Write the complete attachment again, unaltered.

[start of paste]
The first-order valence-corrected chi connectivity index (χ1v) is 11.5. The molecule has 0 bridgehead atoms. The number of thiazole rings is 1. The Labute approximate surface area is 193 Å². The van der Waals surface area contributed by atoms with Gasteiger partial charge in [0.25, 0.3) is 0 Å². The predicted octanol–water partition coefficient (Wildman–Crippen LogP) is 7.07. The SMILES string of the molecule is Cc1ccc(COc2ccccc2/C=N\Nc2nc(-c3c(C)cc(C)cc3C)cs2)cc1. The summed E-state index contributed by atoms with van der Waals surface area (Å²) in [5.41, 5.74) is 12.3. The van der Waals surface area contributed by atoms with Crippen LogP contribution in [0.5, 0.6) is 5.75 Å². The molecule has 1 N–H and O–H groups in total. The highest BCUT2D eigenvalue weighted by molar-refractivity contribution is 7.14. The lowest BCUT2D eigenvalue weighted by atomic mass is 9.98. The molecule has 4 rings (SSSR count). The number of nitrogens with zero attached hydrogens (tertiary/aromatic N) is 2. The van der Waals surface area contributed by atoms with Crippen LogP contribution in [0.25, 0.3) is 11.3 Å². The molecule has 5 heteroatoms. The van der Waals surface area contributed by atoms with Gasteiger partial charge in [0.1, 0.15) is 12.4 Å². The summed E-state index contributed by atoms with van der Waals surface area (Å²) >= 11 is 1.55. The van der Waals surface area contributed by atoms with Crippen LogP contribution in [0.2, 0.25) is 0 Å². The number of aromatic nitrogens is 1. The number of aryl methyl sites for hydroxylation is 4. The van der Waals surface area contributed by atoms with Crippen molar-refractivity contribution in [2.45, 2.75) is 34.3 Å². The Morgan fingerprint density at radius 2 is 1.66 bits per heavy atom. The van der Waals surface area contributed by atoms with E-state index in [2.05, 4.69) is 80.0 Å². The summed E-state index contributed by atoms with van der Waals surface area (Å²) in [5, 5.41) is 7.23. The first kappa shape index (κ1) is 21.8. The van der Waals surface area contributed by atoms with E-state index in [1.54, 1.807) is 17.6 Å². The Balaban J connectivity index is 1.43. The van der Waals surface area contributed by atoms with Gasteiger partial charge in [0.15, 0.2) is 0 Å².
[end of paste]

The first-order valence-corrected chi connectivity index (χ1v) is 11.5. The molecule has 0 bridgehead atoms. The number of thiazole rings is 1. The Labute approximate surface area is 193 Å². The van der Waals surface area contributed by atoms with Gasteiger partial charge in [0.25, 0.3) is 0 Å². The predicted octanol–water partition coefficient (Wildman–Crippen LogP) is 7.07. The SMILES string of the molecule is Cc1ccc(COc2ccccc2/C=N\Nc2nc(-c3c(C)cc(C)cc3C)cs2)cc1. The summed E-state index contributed by atoms with van der Waals surface area (Å²) in [5.41, 5.74) is 12.3. The van der Waals surface area contributed by atoms with Crippen LogP contribution in [0.5, 0.6) is 5.75 Å². The molecule has 1 N–H and O–H groups in total. The highest BCUT2D eigenvalue weighted by molar-refractivity contribution is 7.14. The lowest BCUT2D eigenvalue weighted by atomic mass is 9.98. The molecule has 4 rings (SSSR count). The number of nitrogens with zero attached hydrogens (tertiary/aromatic N) is 2. The van der Waals surface area contributed by atoms with Crippen LogP contribution in [0.25, 0.3) is 11.3 Å². The molecule has 5 heteroatoms. The van der Waals surface area contributed by atoms with Gasteiger partial charge in [0.1, 0.15) is 12.4 Å². The summed E-state index contributed by atoms with van der Waals surface area (Å²) >= 11 is 1.55. The van der Waals surface area contributed by atoms with Crippen LogP contribution in [0.2, 0.25) is 0 Å². The number of aromatic nitrogens is 1. The number of aryl methyl sites for hydroxylation is 4. The van der Waals surface area contributed by atoms with Crippen molar-refractivity contribution in [2.45, 2.75) is 34.3 Å². The Morgan fingerprint density at radius 2 is 1.66 bits per heavy atom. The van der Waals surface area contributed by atoms with E-state index in [2.05, 4.69) is 80.0 Å². The summed E-state index contributed by atoms with van der Waals surface area (Å²) in [5, 5.41) is 7.23. The first kappa shape index (κ1) is 21.8. The van der Waals surface area contributed by atoms with E-state index in [1.54, 1.807) is 17.6 Å². The Balaban J connectivity index is 1.43. The van der Waals surface area contributed by atoms with Gasteiger partial charge in [0.15, 0.2) is 0 Å².